Severe Allergies and Travel: The Journey Begins With a Single Step

Rebecca E. Cooney, PhD


March 21, 2016

In This Article

Why the Uptick in Severe Allergic Reactions?

According to Dr Storms, "We're seeing more and more issues with patients who have severe allergies who are in public areas—whether, for example, it's a peanut allergy on an airplane or an animal allergy in people who stay in a hotel room where there has been an animal."

"The question is, why is this happening? There are two factors affecting patients' allergies over the past 30 years," Dr Storms continued. "One is that more people are allergic than they were years ago. The other is that some of these allergies are much more severe than they ever were. Anaphylaxis is much more common now than it was 30 years ago."

"To give an example with peanut allergy, 30 years ago I might have prescribed an epinephrine autoinjector to a different child maybe every 2 or 3 months. Now it's every week." Of note, even with the increasing rates of food allergy, injectable epinephrine, though safe and effective, is often underused for anaphylactic emergencies.

In coverage of severe allergic reactions, the focus is often on children, but adults are also susceptible. As Dr Storms notes, "The other very unusual thing is that we are now seeing adults who present with severe food allergy who have never had any trouble before. That's something new. There's something that's changing either in the environment or in people. Nobody knows the answer, though there are a lot of different theories."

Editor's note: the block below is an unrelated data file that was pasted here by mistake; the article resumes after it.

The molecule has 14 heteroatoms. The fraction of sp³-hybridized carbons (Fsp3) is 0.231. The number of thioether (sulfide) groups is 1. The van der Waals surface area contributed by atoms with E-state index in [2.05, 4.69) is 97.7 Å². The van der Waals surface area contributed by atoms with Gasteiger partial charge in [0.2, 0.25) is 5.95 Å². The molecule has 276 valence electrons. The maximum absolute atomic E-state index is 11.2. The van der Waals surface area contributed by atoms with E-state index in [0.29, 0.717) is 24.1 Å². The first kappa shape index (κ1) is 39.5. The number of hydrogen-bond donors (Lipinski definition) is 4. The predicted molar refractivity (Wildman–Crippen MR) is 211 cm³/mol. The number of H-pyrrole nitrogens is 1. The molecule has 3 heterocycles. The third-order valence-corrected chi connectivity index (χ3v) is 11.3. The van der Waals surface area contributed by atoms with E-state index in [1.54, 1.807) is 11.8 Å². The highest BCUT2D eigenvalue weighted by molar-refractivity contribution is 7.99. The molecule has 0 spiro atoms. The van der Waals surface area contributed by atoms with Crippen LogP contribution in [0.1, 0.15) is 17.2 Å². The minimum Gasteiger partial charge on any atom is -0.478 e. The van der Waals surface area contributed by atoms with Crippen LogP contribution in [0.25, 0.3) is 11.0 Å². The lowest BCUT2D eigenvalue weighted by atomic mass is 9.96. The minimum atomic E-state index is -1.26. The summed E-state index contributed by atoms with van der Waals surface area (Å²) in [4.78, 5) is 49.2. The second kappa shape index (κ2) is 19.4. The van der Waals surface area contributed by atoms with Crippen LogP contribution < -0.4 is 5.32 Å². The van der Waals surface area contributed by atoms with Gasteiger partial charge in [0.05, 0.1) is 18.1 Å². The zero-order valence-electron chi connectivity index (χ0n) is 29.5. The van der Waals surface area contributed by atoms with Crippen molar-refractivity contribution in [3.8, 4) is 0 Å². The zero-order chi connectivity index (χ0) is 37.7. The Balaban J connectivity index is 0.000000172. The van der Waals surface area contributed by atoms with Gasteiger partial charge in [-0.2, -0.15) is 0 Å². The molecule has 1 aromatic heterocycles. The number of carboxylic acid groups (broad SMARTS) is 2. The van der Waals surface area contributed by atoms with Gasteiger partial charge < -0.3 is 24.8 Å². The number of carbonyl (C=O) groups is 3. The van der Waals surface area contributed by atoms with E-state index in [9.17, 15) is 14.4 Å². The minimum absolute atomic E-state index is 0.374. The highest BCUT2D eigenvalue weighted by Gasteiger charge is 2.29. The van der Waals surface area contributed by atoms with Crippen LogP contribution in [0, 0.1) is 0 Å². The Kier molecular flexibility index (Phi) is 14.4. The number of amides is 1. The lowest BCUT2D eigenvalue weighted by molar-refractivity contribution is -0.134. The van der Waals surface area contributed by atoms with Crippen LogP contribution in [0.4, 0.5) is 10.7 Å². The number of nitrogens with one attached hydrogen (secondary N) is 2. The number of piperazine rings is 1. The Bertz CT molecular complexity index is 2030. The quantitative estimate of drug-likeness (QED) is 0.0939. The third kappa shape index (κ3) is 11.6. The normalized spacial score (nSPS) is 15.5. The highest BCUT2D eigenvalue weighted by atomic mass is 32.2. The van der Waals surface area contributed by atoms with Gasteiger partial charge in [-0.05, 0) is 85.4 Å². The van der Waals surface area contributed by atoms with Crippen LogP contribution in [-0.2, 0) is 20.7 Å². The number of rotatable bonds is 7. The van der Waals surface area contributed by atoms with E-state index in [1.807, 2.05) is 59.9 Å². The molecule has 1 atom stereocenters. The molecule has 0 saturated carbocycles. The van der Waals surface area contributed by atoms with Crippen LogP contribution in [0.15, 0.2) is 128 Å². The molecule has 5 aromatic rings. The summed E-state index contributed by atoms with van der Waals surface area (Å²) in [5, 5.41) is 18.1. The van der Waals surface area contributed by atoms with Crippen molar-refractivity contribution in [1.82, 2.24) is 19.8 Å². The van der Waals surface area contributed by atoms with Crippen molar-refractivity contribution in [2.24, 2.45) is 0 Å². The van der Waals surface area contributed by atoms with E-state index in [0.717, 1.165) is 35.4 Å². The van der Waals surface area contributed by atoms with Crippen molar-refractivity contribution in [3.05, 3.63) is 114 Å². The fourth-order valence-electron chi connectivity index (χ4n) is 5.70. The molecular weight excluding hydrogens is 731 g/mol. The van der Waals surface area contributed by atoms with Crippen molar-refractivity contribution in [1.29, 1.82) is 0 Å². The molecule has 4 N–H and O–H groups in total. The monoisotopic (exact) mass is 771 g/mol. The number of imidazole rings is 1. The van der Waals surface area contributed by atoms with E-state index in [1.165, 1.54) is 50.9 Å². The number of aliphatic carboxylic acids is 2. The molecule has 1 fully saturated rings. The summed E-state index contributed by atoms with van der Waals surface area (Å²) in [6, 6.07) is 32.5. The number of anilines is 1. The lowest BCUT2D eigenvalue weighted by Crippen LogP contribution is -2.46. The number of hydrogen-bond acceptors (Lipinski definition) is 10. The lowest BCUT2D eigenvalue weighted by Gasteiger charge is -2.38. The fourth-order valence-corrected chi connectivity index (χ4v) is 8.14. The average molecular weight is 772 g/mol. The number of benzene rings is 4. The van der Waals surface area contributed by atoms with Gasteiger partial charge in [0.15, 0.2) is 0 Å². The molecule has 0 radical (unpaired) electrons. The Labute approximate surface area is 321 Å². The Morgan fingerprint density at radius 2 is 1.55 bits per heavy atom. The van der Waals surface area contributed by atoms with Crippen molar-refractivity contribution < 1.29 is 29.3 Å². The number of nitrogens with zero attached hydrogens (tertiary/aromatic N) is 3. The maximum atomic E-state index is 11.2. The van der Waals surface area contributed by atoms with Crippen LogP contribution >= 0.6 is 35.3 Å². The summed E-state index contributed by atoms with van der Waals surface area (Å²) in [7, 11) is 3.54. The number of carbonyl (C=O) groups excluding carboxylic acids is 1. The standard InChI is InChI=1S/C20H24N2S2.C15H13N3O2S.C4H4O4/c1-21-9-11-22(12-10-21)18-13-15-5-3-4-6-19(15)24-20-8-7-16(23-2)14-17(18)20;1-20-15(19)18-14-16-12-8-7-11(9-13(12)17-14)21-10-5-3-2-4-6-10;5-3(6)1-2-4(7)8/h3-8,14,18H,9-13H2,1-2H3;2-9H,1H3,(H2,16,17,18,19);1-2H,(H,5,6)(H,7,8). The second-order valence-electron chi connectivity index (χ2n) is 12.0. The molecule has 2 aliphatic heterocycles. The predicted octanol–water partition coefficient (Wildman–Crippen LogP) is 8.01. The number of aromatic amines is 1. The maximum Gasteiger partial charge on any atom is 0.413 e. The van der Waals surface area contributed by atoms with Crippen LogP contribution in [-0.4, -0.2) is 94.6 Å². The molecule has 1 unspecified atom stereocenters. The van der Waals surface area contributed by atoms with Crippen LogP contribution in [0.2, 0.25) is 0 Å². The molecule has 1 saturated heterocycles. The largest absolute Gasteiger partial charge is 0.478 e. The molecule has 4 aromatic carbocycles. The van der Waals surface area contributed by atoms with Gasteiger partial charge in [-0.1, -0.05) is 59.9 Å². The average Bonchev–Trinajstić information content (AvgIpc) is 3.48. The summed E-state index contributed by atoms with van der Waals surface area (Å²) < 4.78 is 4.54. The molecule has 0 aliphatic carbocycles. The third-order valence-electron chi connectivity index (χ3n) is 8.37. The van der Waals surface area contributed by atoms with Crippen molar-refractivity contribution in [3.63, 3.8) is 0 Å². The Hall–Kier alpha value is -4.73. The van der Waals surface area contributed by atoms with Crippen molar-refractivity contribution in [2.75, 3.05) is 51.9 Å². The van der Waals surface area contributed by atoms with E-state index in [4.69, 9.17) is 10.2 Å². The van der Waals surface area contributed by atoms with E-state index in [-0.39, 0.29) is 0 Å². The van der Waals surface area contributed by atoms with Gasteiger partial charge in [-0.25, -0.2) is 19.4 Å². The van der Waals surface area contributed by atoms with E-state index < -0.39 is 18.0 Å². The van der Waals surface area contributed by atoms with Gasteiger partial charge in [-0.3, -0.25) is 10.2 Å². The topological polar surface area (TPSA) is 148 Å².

"But now, we have a group of people who have much more severe allergies. In the past, someone with an allergy to cats would go on an airplane, sneeze, and take their allergy pill and they'd be fine. Now people['s allergies] are more severe, and [they] may not even be able to get on a plane. Although pills help, we have to counsel these people to be very careful."

"The other issue that occurs with airplane travel these days is that there are simply more people traveling by airplane than there were 30 years ago," Dr Storms further explained. "You put all these things together, and you have a conflict between the patient who has allergies and the public who doesn't want to have their lifestyle interrupted. There's got to be some compromise somewhere."


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